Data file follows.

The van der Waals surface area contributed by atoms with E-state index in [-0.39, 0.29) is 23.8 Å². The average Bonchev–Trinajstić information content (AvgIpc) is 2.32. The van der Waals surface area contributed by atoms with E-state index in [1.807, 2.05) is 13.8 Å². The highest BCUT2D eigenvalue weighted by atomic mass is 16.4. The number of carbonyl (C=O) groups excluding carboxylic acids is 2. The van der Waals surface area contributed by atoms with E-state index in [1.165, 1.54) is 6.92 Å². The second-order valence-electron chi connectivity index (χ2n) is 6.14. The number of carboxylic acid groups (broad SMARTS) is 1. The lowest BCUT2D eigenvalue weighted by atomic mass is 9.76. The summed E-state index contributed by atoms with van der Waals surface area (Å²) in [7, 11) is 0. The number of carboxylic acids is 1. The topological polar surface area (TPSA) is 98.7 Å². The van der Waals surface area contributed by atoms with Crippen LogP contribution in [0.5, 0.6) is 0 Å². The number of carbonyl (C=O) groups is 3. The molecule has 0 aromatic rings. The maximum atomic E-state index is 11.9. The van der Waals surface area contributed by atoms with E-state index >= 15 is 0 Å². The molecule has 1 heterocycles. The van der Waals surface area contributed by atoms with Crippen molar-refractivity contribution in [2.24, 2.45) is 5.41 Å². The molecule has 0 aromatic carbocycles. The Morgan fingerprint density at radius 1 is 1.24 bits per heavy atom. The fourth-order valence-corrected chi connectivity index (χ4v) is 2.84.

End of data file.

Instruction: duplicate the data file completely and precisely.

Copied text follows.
The van der Waals surface area contributed by atoms with E-state index in [-0.39, 0.29) is 23.8 Å². The average Bonchev–Trinajstić information content (AvgIpc) is 2.32. The van der Waals surface area contributed by atoms with E-state index in [1.807, 2.05) is 13.8 Å². The highest BCUT2D eigenvalue weighted by atomic mass is 16.4. The number of carbonyl (C=O) groups excluding carboxylic acids is 2. The van der Waals surface area contributed by atoms with E-state index in [1.165, 1.54) is 6.92 Å². The second-order valence-electron chi connectivity index (χ2n) is 6.14. The number of carboxylic acid groups (broad SMARTS) is 1. The lowest BCUT2D eigenvalue weighted by atomic mass is 9.76. The summed E-state index contributed by atoms with van der Waals surface area (Å²) in [7, 11) is 0. The number of carboxylic acids is 1. The topological polar surface area (TPSA) is 98.7 Å². The van der Waals surface area contributed by atoms with Crippen LogP contribution in [0.5, 0.6) is 0 Å². The number of carbonyl (C=O) groups is 3. The molecule has 0 aromatic rings. The maximum atomic E-state index is 11.9. The van der Waals surface area contributed by atoms with E-state index >= 15 is 0 Å². The molecule has 1 heterocycles. The van der Waals surface area contributed by atoms with Crippen molar-refractivity contribution in [2.24, 2.45) is 5.41 Å². The molecule has 0 aromatic carbocycles. The Morgan fingerprint density at radius 1 is 1.24 bits per heavy atom. The fourth-order valence-corrected chi connectivity index (χ4v) is 2.84.